Finder insights manager Graham Cooke said the unfolding coronavirus situation and its impact on the economy would likely have a huge impact on the Australian housing market.

“Many economists tell us they expect property price drops of 10 to 20 per cent,” he said.

“The biggest impact, however, is likely to be on sales volume. With auctioneers forced to allow only one-on-one home visits and virtual auctions, and with many Aussies losing their jobs, it is likely that the housing market will hit the breaks fairly quickly.

“Also, the announcement from banks that many homeowners will be allowed a repayment holiday means that the inevitable glut of homes due to hit the market may not do so all at once.

“The big question is – how long will this last, and how quickly can the market pick up after?

“For would-be first-time buyers with a deposit saved and a secure job – this could be a great opportunity for those who missed out on the property dips in 2019.”

 

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Banks to help commercial landlords who help tenants through COVID19

Australia’s banks will extend the six month deferral of loans, building on the ABA’s Small Business Relief Package, to 30,000 more businesses across the country. 

This support now extends to 98% of all businesses with a loan from an Australian bank.

covid19

 

Businesses with total business loan facilities of up to $10 million (up from the $3 million small business threshold) will now be able to defer repayments for loans attached to their business for six months. These businesses are generally much larger and employ a greater number of people.  

This extension of support will apply to an additional $100 billion of business loans. Combined with measures already announced, it will mean a six-month deferral of loan payments will apply to up to $250 billion worth of loans, with extra cash available to 425,000 businesses to cope with the crisis during the COVID-19 pandemic.  

During this period banks have also agreed to not enforce business loans for non-financial breaches of the loan contract (such as changes in valuations).  

The new measures will apply in all sectors of the economy, and on an opt-in basis, under the conditions that:  

  • For commercial property landlords, they provide an undertaking to the bank that for the period of the interest capitalisation, they will not terminate leases or evict current tenants for rent arrears as a result of COVID19 
  • the customer has advised that its business is affected by COVID-19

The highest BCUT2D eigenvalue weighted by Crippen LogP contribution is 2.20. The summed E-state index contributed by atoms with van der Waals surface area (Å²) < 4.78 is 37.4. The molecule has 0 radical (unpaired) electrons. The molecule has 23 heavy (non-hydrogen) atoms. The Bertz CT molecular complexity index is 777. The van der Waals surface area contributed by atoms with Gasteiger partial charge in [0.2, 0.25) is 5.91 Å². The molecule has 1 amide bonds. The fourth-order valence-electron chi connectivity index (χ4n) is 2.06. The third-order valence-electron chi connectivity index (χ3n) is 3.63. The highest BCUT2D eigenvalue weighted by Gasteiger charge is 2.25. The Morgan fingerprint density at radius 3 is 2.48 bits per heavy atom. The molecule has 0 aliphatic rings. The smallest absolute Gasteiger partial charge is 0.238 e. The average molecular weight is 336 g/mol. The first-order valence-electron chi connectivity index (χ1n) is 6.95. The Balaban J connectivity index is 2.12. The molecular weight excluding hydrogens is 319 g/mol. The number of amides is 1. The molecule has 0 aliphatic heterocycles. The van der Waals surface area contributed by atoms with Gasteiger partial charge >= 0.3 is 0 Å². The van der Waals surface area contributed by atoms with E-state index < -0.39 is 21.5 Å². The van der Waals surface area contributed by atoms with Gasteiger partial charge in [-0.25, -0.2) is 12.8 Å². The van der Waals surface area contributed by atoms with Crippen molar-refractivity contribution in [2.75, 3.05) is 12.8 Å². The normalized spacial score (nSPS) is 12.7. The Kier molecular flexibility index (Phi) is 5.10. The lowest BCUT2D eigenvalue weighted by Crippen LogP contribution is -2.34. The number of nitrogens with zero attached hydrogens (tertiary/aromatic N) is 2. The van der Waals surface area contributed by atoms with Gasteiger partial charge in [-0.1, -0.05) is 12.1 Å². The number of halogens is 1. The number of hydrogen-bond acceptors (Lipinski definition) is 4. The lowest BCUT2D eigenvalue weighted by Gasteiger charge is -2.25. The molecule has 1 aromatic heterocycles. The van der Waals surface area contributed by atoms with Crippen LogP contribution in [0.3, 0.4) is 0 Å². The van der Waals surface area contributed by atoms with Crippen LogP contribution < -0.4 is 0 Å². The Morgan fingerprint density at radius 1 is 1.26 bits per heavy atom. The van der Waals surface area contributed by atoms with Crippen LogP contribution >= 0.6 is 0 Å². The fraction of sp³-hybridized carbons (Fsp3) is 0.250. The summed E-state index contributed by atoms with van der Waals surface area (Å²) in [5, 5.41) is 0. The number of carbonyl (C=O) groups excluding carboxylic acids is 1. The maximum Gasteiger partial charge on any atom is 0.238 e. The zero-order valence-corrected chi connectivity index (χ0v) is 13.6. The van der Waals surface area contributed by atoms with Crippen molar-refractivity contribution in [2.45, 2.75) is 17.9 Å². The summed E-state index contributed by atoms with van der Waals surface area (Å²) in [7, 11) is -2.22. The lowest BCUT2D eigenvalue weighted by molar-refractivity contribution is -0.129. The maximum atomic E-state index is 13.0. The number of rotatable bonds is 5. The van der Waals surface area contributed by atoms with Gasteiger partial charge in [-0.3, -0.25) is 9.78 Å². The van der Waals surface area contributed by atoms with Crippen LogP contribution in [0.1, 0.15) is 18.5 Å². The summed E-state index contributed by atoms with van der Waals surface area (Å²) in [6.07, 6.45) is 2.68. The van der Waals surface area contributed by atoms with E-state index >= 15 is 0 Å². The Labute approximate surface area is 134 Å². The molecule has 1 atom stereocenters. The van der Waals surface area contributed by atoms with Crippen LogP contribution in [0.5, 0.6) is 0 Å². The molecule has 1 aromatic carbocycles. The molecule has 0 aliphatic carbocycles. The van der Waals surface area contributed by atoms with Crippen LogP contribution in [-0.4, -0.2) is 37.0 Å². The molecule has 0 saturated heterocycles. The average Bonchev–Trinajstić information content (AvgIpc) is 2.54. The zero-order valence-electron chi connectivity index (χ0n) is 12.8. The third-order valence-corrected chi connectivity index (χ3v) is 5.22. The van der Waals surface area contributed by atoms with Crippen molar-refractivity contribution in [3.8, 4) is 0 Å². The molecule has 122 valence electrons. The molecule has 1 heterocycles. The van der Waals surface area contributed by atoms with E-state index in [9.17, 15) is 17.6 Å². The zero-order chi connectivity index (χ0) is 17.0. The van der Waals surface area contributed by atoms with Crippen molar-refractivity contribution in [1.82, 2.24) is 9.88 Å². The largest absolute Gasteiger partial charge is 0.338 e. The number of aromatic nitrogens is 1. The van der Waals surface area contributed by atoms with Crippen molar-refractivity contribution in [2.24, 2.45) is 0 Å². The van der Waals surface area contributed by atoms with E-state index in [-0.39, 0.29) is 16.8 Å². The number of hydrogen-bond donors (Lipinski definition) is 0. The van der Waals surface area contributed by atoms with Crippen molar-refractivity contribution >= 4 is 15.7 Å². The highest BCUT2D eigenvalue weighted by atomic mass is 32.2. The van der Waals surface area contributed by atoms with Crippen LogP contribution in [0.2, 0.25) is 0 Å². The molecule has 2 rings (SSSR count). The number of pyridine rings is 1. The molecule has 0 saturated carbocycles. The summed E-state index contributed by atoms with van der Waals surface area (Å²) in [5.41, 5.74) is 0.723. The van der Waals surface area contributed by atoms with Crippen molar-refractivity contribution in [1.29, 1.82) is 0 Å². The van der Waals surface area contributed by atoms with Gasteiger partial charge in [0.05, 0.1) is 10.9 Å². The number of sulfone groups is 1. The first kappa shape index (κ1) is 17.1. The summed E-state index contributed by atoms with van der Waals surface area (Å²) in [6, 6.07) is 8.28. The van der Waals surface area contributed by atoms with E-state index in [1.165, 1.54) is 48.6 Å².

• the customer was current in terms of existing facilities 90 days prior to applying 
  • interest is capitalised – meaning either the term of the loan is extended or payments are increased after the deferral period. 

“This will help protect many more thousands of small businesses from being evicted if they are struggling to pay the rent as it covers approximately 90% of commercial property owners who have loans with an Australian bank.”   

ABA CEO Anna Bligh

Australian Banking Association CEO, Anna Bligh said “as this crisis has deepened and more businesses are affected we are building on the Small Business Relief package to ensure more businesses are given a lifeline to help them survive through the coronavirus pandemic ,” Ms Bligh said.  

“Banks are expanding their support to an extra 30,000 thousand businesses by raising the threshold of those who qualify for the six month deferral of loan repayments from $3 million to up to $10 million in total loan facilities.  

“The type of businesses this applies to includes commercial landlords of properties such as local shopping centres, pubs, clubs and restaurants, who must agree not to terminate leases or evict current tenants for rent arrears due to COVID19 in order to access support.  

“This will help protect many more thousands of small businesses from being evicted if they are struggling to pay the rent as it covers approximately 90% of commercial property owners who have loans with an Australian bank.   

“Where landlords within this threshold do the right thing by their tenants, banks will do the right thing by them. 

“When combined with the previous small business assistance announced just over a week ago, this means $250 billion worth of loans covered are able to access a six month deferral of payments, which means dollars staying in the pockets of businesses throughout this crisis,” Ms Bligh said.   

Businesses with total loans of more than $10 million may also be eligible for relief, but this will need to be considered on a case by case basis as they are often much more complex in their structure. 

Banks have developed this relief package following discussions with APRA and ASIC to provide the appropriate regulatory treatment. 

This measure is announced subject to authorisation from the ACCC.